The Assange dilemma. What is journalism in the online age?

By LAURIE PATTON | 13 June 2019 (Updated 26 November 2019)

It’s time for more humane treatment of Julian Assange. Guilt or innocence aside nobody should be treated the way he is allegedly being treated. More than 60 doctors have now written an open letter to the UK authorities saying he suffers from psychological problems including depression, dental issues and a serious shoulder ailment. They want him transferred to a hospital. Clearly they have a point.

However, while I accept that Assange is not in good health and deserves better treatment let’s not applaud what was a dangerous practice and a dubious precedent – publicly exposing unverified data that could potentially risk peoples’ lives and create unforeseen collateral damage. How would you feel if it had included sensitive and confidential information about you?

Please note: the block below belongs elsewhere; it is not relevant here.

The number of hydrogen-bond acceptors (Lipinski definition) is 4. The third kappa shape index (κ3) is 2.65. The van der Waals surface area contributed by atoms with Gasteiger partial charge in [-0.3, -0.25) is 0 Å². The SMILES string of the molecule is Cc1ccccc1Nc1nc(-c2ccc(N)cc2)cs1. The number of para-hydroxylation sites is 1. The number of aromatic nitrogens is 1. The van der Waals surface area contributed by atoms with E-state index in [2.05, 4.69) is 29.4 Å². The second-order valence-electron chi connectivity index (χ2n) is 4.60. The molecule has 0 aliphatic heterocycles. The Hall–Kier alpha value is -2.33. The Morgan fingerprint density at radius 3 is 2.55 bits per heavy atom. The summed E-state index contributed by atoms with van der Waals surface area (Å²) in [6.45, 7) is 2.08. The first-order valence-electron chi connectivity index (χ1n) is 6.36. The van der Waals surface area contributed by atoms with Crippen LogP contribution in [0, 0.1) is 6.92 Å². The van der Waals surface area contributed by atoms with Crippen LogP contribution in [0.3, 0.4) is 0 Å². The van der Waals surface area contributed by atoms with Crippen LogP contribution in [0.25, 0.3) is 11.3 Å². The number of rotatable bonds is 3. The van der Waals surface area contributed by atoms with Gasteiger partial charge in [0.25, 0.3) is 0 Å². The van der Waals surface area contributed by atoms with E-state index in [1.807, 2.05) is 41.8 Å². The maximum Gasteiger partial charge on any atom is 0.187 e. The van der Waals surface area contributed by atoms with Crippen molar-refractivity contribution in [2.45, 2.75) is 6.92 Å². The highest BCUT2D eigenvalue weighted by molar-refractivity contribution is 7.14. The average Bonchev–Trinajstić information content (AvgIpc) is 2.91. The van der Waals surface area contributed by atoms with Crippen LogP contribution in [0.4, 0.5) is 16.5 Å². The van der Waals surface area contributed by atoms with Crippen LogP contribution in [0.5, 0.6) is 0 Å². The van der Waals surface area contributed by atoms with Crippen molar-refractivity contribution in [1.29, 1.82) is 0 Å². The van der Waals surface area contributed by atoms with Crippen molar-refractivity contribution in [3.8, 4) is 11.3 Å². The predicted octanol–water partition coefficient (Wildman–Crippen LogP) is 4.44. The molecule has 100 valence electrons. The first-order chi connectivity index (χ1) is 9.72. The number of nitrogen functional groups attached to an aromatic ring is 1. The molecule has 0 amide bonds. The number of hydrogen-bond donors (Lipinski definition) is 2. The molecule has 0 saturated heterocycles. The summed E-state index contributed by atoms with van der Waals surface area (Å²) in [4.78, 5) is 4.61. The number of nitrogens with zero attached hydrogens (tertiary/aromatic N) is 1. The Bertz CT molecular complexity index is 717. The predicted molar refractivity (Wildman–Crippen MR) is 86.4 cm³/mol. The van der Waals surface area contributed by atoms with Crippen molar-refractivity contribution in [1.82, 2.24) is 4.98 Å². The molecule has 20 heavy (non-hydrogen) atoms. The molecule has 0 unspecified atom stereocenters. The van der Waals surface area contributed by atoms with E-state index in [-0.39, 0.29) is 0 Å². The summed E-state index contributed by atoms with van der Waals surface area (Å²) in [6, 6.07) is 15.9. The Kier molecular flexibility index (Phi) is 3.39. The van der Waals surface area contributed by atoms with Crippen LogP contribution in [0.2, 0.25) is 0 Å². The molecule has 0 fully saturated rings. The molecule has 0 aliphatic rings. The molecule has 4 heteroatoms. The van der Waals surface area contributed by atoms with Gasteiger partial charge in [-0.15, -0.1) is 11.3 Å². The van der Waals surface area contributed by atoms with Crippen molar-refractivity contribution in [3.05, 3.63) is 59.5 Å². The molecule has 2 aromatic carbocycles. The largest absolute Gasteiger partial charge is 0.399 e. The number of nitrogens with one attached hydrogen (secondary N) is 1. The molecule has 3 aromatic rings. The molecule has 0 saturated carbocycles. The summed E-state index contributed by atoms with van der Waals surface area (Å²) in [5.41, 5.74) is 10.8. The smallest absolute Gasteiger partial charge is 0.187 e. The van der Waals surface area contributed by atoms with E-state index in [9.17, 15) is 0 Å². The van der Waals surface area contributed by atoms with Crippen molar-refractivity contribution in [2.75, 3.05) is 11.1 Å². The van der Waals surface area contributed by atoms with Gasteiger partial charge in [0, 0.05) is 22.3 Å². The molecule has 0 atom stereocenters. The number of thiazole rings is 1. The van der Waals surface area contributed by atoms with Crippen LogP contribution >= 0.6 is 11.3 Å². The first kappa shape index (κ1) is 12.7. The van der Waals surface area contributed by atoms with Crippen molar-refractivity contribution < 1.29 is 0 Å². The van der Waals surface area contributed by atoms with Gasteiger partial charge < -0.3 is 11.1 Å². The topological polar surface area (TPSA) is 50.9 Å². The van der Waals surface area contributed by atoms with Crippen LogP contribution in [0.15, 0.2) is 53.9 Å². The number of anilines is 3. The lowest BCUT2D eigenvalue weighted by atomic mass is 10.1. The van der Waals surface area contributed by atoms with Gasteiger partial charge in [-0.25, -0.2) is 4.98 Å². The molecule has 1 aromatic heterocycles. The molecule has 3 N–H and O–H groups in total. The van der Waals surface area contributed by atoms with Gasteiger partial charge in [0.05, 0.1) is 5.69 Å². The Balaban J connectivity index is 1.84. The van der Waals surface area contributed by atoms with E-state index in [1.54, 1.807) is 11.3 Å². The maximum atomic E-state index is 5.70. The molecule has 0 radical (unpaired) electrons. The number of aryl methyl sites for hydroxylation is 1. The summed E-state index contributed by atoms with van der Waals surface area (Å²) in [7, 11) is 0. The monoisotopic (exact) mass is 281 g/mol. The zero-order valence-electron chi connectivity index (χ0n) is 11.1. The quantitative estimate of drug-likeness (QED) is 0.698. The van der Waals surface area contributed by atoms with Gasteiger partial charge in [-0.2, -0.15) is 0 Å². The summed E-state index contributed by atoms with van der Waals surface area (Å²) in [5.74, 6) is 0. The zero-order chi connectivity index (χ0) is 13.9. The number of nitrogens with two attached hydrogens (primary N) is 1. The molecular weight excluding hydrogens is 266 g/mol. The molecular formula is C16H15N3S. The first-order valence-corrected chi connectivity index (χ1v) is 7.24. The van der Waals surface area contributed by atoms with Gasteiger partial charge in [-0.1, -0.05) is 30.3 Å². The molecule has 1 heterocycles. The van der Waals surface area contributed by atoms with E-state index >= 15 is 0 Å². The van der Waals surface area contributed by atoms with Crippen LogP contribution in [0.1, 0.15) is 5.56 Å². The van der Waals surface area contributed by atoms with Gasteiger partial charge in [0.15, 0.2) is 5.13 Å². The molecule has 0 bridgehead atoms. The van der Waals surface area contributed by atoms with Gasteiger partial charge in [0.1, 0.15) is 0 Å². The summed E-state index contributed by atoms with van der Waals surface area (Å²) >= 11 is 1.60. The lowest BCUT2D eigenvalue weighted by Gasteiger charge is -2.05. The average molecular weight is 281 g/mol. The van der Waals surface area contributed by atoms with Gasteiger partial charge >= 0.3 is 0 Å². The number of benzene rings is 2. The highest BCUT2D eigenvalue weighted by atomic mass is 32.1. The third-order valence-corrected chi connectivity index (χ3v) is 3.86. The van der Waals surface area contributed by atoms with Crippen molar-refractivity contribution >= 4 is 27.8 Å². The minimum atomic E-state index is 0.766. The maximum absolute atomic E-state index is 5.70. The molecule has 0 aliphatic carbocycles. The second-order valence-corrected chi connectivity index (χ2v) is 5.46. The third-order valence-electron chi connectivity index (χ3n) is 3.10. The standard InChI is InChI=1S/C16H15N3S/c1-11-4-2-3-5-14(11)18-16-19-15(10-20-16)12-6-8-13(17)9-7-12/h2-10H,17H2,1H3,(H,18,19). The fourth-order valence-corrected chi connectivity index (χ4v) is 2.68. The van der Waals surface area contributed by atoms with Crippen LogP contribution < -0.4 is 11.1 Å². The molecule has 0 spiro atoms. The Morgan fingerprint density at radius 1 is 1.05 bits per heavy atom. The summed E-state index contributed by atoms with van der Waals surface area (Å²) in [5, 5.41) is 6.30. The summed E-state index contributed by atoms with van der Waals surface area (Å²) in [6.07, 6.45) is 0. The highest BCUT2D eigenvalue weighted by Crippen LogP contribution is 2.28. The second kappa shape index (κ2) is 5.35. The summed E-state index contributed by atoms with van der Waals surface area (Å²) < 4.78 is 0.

In my opinion Assange is a whistle-blower not a journalist. He dumped huge amounts of confidential material secured illegally from US Government computers straight onto the Internet, unfiltered and uncorroborated. If he had leaked it directly to the media outlets that subsequently, but very selectively, published reports based on some of his WikiLeaks files he probably would not be in gaol in the UK facing extradition to the United States.

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